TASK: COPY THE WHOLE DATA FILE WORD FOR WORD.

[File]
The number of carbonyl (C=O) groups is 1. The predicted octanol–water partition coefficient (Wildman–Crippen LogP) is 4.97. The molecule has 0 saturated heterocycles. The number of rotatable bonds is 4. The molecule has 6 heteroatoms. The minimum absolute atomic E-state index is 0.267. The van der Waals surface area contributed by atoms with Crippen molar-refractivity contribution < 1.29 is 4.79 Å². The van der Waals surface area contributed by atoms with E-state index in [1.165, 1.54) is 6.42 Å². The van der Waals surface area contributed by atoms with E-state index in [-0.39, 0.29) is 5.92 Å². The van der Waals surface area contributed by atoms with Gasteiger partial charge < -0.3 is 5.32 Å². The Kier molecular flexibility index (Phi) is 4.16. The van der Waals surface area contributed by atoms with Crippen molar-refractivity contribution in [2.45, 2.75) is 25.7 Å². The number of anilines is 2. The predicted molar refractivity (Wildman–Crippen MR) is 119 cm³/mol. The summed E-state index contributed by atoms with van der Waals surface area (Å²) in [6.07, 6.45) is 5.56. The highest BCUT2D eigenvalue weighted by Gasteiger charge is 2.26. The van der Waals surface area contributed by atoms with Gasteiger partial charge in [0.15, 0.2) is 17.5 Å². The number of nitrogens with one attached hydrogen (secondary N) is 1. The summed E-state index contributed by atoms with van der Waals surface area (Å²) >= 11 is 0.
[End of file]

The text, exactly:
The number of carbonyl (C=O) groups is 1. The predicted octanol–water partition coefficient (Wildman–Crippen LogP) is 4.97. The molecule has 0 saturated heterocycles. The number of rotatable bonds is 4. The molecule has 6 heteroatoms. The minimum absolute atomic E-state index is 0.267. The van der Waals surface area contributed by atoms with Crippen molar-refractivity contribution < 1.29 is 4.79 Å². The van der Waals surface area contributed by atoms with E-state index in [1.165, 1.54) is 6.42 Å². The van der Waals surface area contributed by atoms with E-state index in [-0.39, 0.29) is 5.92 Å². The van der Waals surface area contributed by atoms with Gasteiger partial charge < -0.3 is 5.32 Å². The Kier molecular flexibility index (Phi) is 4.16. The van der Waals surface area contributed by atoms with Crippen molar-refractivity contribution in [2.45, 2.75) is 25.7 Å². The number of anilines is 2. The predicted molar refractivity (Wildman–Crippen MR) is 119 cm³/mol. The summed E-state index contributed by atoms with van der Waals surface area (Å²) in [6.07, 6.45) is 5.56. The highest BCUT2D eigenvalue weighted by Gasteiger charge is 2.26. The van der Waals surface area contributed by atoms with Gasteiger partial charge in [0.15, 0.2) is 17.5 Å². The number of nitrogens with one attached hydrogen (secondary N) is 1. The summed E-state index contributed by atoms with van der Waals surface area (Å²) >= 11 is 0.